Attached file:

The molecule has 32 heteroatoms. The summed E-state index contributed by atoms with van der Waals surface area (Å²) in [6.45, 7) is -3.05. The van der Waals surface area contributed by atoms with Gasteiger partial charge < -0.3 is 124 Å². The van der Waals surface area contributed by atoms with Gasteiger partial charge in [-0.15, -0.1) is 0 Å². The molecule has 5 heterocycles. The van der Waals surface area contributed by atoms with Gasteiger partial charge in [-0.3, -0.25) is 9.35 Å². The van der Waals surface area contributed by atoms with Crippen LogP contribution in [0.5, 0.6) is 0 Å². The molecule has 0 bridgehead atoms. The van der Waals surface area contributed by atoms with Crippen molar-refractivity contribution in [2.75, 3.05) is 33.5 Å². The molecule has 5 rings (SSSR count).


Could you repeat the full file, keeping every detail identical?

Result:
The molecule has 32 heteroatoms. The summed E-state index contributed by atoms with van der Waals surface area (Å²) in [6.45, 7) is -3.05. The van der Waals surface area contributed by atoms with Gasteiger partial charge < -0.3 is 124 Å². The van der Waals surface area contributed by atoms with Gasteiger partial charge in [-0.15, -0.1) is 0 Å². The molecule has 5 heterocycles. The van der Waals surface area contributed by atoms with Gasteiger partial charge in [-0.3, -0.25) is 9.35 Å². The van der Waals surface area contributed by atoms with Crippen LogP contribution in [0.5, 0.6) is 0 Å². The molecule has 0 bridgehead atoms. The van der Waals surface area contributed by atoms with Crippen molar-refractivity contribution in [2.75, 3.05) is 33.5 Å². The molecule has 5 rings (SSSR count).